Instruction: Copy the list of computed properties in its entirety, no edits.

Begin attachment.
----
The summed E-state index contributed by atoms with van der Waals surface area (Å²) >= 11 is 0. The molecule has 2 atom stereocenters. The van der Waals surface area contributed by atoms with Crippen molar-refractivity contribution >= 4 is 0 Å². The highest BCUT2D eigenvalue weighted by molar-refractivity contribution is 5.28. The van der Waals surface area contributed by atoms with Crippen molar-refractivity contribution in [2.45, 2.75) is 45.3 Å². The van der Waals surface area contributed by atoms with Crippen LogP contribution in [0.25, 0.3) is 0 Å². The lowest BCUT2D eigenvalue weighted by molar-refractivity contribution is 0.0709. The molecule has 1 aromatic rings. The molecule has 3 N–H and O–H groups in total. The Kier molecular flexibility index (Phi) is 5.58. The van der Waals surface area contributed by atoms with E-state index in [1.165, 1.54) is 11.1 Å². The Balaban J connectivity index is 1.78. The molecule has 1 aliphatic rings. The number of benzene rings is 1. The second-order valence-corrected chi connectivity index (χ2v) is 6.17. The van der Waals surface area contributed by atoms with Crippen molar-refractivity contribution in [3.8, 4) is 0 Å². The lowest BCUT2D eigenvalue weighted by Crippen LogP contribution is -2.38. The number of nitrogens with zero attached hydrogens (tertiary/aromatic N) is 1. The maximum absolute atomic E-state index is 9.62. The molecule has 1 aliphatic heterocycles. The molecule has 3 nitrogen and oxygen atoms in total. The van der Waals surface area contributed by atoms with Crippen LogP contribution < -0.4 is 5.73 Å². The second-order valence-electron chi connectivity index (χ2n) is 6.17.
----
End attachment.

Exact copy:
The summed E-state index contributed by atoms with van der Waals surface area (Å²) >= 11 is 0. The molecule has 2 atom stereocenters. The van der Waals surface area contributed by atoms with Crippen molar-refractivity contribution >= 4 is 0 Å². The highest BCUT2D eigenvalue weighted by molar-refractivity contribution is 5.28. The van der Waals surface area contributed by atoms with Crippen molar-refractivity contribution in [2.45, 2.75) is 45.3 Å². The van der Waals surface area contributed by atoms with Crippen LogP contribution in [0.25, 0.3) is 0 Å². The lowest BCUT2D eigenvalue weighted by molar-refractivity contribution is 0.0709. The molecule has 1 aromatic rings. The molecule has 3 N–H and O–H groups in total. The Kier molecular flexibility index (Phi) is 5.58. The van der Waals surface area contributed by atoms with E-state index in [1.165, 1.54) is 11.1 Å². The Balaban J connectivity index is 1.78. The molecule has 1 aliphatic rings. The number of benzene rings is 1. The second-order valence-corrected chi connectivity index (χ2v) is 6.17. The van der Waals surface area contributed by atoms with Crippen molar-refractivity contribution in [3.8, 4) is 0 Å². The lowest BCUT2D eigenvalue weighted by Crippen LogP contribution is -2.38. The number of nitrogens with zero attached hydrogens (tertiary/aromatic N) is 1. The maximum absolute atomic E-state index is 9.62. The molecule has 1 aliphatic heterocycles. The molecule has 3 nitrogen and oxygen atoms in total. The van der Waals surface area contributed by atoms with Crippen LogP contribution < -0.4 is 5.73 Å². The second-order valence-electron chi connectivity index (χ2n) is 6.17.